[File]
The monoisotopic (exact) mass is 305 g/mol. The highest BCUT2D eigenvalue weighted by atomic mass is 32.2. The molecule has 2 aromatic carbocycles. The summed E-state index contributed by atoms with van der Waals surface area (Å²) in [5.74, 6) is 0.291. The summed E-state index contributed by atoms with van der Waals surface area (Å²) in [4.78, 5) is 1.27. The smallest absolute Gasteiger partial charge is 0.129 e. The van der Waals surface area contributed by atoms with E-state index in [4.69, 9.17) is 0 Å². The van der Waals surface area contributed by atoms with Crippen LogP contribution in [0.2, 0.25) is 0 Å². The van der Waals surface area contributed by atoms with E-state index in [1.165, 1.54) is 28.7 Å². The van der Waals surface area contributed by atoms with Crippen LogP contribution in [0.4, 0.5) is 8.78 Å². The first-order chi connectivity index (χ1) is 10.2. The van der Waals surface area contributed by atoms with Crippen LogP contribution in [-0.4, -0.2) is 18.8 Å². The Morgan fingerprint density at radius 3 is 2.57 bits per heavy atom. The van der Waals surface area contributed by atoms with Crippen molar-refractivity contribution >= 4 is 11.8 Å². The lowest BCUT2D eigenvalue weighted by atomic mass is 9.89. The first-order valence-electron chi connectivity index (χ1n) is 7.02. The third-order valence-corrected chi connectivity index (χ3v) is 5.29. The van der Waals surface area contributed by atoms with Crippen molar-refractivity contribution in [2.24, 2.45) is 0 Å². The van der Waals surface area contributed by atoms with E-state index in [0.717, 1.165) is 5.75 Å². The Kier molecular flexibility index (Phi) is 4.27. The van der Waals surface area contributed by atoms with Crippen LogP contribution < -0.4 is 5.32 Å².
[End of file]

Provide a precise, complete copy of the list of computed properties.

The monoisotopic (exact) mass is 305 g/mol. The highest BCUT2D eigenvalue weighted by atomic mass is 32.2. The molecule has 2 aromatic carbocycles. The summed E-state index contributed by atoms with van der Waals surface area (Å²) in [5.74, 6) is 0.291. The summed E-state index contributed by atoms with van der Waals surface area (Å²) in [4.78, 5) is 1.27. The smallest absolute Gasteiger partial charge is 0.129 e. The van der Waals surface area contributed by atoms with E-state index in [4.69, 9.17) is 0 Å². The van der Waals surface area contributed by atoms with Crippen LogP contribution in [0.2, 0.25) is 0 Å². The van der Waals surface area contributed by atoms with E-state index in [1.165, 1.54) is 28.7 Å². The van der Waals surface area contributed by atoms with Crippen LogP contribution in [0.4, 0.5) is 8.78 Å². The first-order chi connectivity index (χ1) is 10.2. The van der Waals surface area contributed by atoms with Crippen LogP contribution in [-0.4, -0.2) is 18.8 Å². The Morgan fingerprint density at radius 3 is 2.57 bits per heavy atom. The van der Waals surface area contributed by atoms with Crippen molar-refractivity contribution >= 4 is 11.8 Å². The lowest BCUT2D eigenvalue weighted by atomic mass is 9.89. The first-order valence-electron chi connectivity index (χ1n) is 7.02. The third-order valence-corrected chi connectivity index (χ3v) is 5.29. The van der Waals surface area contributed by atoms with Crippen molar-refractivity contribution in [2.24, 2.45) is 0 Å². The van der Waals surface area contributed by atoms with E-state index in [0.717, 1.165) is 5.75 Å². The Kier molecular flexibility index (Phi) is 4.27. The van der Waals surface area contributed by atoms with Crippen LogP contribution < -0.4 is 5.32 Å².